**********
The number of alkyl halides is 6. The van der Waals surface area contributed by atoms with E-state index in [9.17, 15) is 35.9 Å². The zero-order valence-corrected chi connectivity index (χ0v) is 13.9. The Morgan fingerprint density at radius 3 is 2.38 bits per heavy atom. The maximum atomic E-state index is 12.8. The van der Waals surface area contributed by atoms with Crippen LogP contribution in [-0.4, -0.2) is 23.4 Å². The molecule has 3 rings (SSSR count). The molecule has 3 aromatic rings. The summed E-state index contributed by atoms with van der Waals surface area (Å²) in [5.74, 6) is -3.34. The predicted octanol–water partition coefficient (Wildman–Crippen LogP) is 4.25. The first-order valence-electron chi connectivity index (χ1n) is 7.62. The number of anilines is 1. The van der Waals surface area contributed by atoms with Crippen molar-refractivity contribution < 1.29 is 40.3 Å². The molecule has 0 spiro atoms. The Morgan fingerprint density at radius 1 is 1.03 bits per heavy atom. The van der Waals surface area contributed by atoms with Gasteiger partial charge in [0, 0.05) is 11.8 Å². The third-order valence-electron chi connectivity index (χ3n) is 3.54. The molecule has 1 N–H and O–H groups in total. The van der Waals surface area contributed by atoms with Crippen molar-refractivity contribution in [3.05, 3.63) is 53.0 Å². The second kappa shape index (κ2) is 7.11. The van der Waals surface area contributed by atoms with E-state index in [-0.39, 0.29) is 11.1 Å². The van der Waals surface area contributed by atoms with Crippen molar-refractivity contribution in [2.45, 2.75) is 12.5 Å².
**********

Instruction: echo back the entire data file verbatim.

The number of alkyl halides is 6. The van der Waals surface area contributed by atoms with E-state index in [9.17, 15) is 35.9 Å². The zero-order valence-corrected chi connectivity index (χ0v) is 13.9. The Morgan fingerprint density at radius 3 is 2.38 bits per heavy atom. The maximum atomic E-state index is 12.8. The van der Waals surface area contributed by atoms with Crippen LogP contribution in [-0.4, -0.2) is 23.4 Å². The molecule has 3 rings (SSSR count). The molecule has 3 aromatic rings. The summed E-state index contributed by atoms with van der Waals surface area (Å²) in [5.74, 6) is -3.34. The predicted octanol–water partition coefficient (Wildman–Crippen LogP) is 4.25. The first-order valence-electron chi connectivity index (χ1n) is 7.62. The number of anilines is 1. The van der Waals surface area contributed by atoms with Crippen molar-refractivity contribution < 1.29 is 40.3 Å². The molecule has 0 spiro atoms. The Morgan fingerprint density at radius 1 is 1.03 bits per heavy atom. The van der Waals surface area contributed by atoms with Gasteiger partial charge in [0, 0.05) is 11.8 Å². The third-order valence-electron chi connectivity index (χ3n) is 3.54. The molecule has 1 N–H and O–H groups in total. The van der Waals surface area contributed by atoms with Crippen molar-refractivity contribution in [3.05, 3.63) is 53.0 Å². The second kappa shape index (κ2) is 7.11. The van der Waals surface area contributed by atoms with E-state index in [-0.39, 0.29) is 11.1 Å². The van der Waals surface area contributed by atoms with Crippen molar-refractivity contribution in [2.45, 2.75) is 12.5 Å².